Businesses need to stop telling us that these are unprecedented times and start telling us what’s next.
Ever since the “CSI effect” took root in the courts, influencing jurors’ increasing standard of proof, the American public has been decidedly more invested in data-driven facts. We see this playing out generally in the court of public opinion including approval ratings for politicians. Currently, public opinion polls indicate that majority constituents view their respective governors favorably and don’t have opinions on governors of other states, however New York State’s Gov. Andrew Cuomo is enjoying nationwide praise and support. Cuomo’s success can be attributed to many factors, notably his data-driven approach that includes:
- personal, frequent communications that provide an assessment of the facts “on the ground”
- rolling out a real-time COVID data dashboard on New York State’s NY.gov website
- publishing both the metrics and the data on a dashboard for the “re-opening” of New York’s regions for public consumption.
In order to get the economy restarted, the American public needs assurances supported by facts, not opinions. Recent US polls have increasingly pointed to the conclusion that many individuals and employees are not ready to go back to work despite the push from Federal and some state governments to open up for business. This suggests that American employees and retail customers may be waiting on the sidelines for key assurances. Furthermore, they’re demonstrating a willingness to compromise their own expectations of a normal return to life before the COVID pandemic.
Who can blame them? With so much uncertainty about COVID, people want stronger assurances from retailers and businesses; specifically what plans are in place to mitigate the spread of COVID, both airborne and highly transmissible. Businesses must field questions covering a wide range of concerns, such as HVAC, UV technology, cleaning frequencies, PPE availability, occupancy limits, barriers and temperature checks, to name a few. If we can boil it down to the most basic of concerns, the American public wants to know that businesses value people over profits.
To move forward, businesses need to overcome this new threshold of skepticism. The public has shown its reserve by successfully social distancing, so now businesses need to answer the new question “What’s Next” – how will businesses move forward, together with those they serve. A data-driven public is not solely an economic consumer but an information consumer – stakeholders in the classic sense -- of the US economy.
Businesses should share their decision-thinking with public stakeholders for feedback to help shape their go-forward strategy. More importantly, businesses must develop a deeper dialogue to win, or win back, the public’s trust (including the trust of their own employees). Like the popular state governors taking action at the beginning of the pandemic and throughout, businesses should project leadership and should be willing to publicly change course in response to either of public concerns or pandemic conditions. Businesses shouldn’t wait on politicians or actuaries to begin a discourse with their key customers and business partners, and more importantly, keep the discourse throughout the pandemic.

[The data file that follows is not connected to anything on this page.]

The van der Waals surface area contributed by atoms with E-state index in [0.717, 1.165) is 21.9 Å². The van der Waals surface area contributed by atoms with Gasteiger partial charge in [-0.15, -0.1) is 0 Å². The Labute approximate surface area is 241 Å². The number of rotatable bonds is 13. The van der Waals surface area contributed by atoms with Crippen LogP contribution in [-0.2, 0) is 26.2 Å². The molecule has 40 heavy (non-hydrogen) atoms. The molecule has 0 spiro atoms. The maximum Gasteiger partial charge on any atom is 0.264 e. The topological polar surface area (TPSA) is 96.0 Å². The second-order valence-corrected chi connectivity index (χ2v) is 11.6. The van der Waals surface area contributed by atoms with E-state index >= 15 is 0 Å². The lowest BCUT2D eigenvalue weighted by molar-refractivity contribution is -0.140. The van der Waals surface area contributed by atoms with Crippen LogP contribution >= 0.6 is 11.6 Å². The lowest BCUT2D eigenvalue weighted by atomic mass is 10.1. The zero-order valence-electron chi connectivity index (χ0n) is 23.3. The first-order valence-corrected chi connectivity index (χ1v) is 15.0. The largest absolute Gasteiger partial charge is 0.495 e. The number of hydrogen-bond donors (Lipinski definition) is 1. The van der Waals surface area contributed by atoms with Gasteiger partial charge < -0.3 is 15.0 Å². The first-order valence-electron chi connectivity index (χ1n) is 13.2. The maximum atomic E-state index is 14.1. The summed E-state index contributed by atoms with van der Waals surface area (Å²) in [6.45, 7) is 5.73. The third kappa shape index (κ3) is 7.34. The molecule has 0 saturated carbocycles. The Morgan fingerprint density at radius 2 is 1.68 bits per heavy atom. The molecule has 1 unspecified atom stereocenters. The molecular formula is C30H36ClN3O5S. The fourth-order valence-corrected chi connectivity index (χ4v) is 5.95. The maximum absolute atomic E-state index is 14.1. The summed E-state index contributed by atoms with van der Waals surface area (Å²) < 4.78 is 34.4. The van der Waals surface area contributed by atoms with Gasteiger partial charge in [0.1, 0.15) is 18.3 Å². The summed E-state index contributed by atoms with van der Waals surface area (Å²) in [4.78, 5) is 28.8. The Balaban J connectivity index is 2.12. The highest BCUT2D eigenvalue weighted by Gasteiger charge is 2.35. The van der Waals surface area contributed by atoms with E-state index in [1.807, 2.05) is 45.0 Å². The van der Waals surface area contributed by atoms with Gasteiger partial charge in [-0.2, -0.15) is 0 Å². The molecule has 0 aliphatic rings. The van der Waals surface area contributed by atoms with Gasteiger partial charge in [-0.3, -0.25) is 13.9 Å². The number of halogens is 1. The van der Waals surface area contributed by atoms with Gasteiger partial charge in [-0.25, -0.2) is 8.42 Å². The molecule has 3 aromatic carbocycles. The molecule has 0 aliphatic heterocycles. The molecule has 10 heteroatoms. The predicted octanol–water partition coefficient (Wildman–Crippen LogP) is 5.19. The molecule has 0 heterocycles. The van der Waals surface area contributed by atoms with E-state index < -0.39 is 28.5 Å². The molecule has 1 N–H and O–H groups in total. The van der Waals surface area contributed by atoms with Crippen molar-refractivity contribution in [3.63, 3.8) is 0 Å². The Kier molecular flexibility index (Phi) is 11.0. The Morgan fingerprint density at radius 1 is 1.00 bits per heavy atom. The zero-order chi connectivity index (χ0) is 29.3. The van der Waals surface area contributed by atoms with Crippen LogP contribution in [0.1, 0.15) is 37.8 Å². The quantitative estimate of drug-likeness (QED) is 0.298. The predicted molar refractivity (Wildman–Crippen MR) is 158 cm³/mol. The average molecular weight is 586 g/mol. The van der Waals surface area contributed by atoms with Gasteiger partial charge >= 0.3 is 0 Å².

At JVComms, we held frequent conversations about the pandemic situation with employees with openness and transparency. Since we’re a data-driven team, our operations were always flexible yet resilient, and were able to respond to the pandemic before New York state started official social distance measures. We communicated CDC and WHO best practices until we implemented our Work From Home protocol, over a week before the NY PAUSE went into effect. As a crisis agency, we understand the value of continuous communications under duress and extenuating circumstances.
Here’s what’s next for us: We’re developing a new metrics and analytics consultancy to help businesses communicate with their employees and customers – Informative Signals – extending our philosophy of big, open thinking that’s backed by data-driven processes. Here’s where we will start:
Helping main street retail prepare to be open and ready for business, and reassure consumers by:
- designing a system using commercial-off-the-shelf products to track retail space occupancy
- developing metrics for masked and unmasked occupants not dependent on facial recognition
- delivering simple cost-effective IOT solutions for signaling frontline workers at POS or entrances
Perhaps our starting point isn’t original, but it’s big, it’s open, it’s actionable and we’re opening a dialogue to provide optimism for what’s next. Ultimately, we’re putting people over profits. Because it’s what we think is right, it’s what we advise our clients is right, and it’s what we are hearing loud and clear from consumers across America right now.